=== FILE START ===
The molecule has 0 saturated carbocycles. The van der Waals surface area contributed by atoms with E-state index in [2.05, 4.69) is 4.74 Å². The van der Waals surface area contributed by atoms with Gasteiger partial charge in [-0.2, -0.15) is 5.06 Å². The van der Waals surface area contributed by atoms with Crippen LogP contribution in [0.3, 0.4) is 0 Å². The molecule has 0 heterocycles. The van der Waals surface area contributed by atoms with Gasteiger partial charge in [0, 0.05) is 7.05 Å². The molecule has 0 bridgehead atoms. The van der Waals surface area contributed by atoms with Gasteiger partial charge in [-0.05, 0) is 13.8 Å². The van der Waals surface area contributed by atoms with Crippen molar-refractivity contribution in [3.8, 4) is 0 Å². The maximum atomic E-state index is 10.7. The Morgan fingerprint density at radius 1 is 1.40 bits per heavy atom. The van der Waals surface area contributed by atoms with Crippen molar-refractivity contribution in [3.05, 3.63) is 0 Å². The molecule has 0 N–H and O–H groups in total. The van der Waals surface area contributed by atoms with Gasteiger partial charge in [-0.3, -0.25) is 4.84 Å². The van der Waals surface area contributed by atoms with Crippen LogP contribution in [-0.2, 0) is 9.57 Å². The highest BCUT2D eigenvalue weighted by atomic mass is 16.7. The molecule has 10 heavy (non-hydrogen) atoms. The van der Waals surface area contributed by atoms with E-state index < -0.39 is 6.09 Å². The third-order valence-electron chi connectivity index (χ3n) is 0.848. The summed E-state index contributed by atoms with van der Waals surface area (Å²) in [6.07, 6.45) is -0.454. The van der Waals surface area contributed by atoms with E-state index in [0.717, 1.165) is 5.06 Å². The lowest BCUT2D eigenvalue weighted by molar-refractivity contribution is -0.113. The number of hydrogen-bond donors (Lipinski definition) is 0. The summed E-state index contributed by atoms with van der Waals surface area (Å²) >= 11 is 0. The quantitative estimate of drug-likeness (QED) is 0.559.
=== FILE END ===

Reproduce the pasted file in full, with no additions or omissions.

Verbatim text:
The molecule has 0 saturated carbocycles. The van der Waals surface area contributed by atoms with E-state index in [2.05, 4.69) is 4.74 Å². The van der Waals surface area contributed by atoms with Gasteiger partial charge in [-0.2, -0.15) is 5.06 Å². The van der Waals surface area contributed by atoms with Crippen LogP contribution in [0.3, 0.4) is 0 Å². The molecule has 0 heterocycles. The van der Waals surface area contributed by atoms with Gasteiger partial charge in [0, 0.05) is 7.05 Å². The molecule has 0 bridgehead atoms. The van der Waals surface area contributed by atoms with Gasteiger partial charge in [-0.05, 0) is 13.8 Å². The van der Waals surface area contributed by atoms with Crippen molar-refractivity contribution in [3.8, 4) is 0 Å². The maximum atomic E-state index is 10.7. The Morgan fingerprint density at radius 1 is 1.40 bits per heavy atom. The van der Waals surface area contributed by atoms with Crippen molar-refractivity contribution in [3.05, 3.63) is 0 Å². The molecule has 0 N–H and O–H groups in total. The van der Waals surface area contributed by atoms with Gasteiger partial charge in [-0.3, -0.25) is 4.84 Å². The van der Waals surface area contributed by atoms with Crippen LogP contribution in [-0.2, 0) is 9.57 Å². The highest BCUT2D eigenvalue weighted by atomic mass is 16.7. The molecule has 10 heavy (non-hydrogen) atoms. The van der Waals surface area contributed by atoms with E-state index < -0.39 is 6.09 Å². The third-order valence-electron chi connectivity index (χ3n) is 0.848. The summed E-state index contributed by atoms with van der Waals surface area (Å²) in [6.07, 6.45) is -0.454. The van der Waals surface area contributed by atoms with E-state index in [0.717, 1.165) is 5.06 Å². The lowest BCUT2D eigenvalue weighted by molar-refractivity contribution is -0.113. The number of hydrogen-bond donors (Lipinski definition) is 0. The summed E-state index contributed by atoms with van der Waals surface area (Å²) >= 11 is 0. The quantitative estimate of drug-likeness (QED) is 0.559.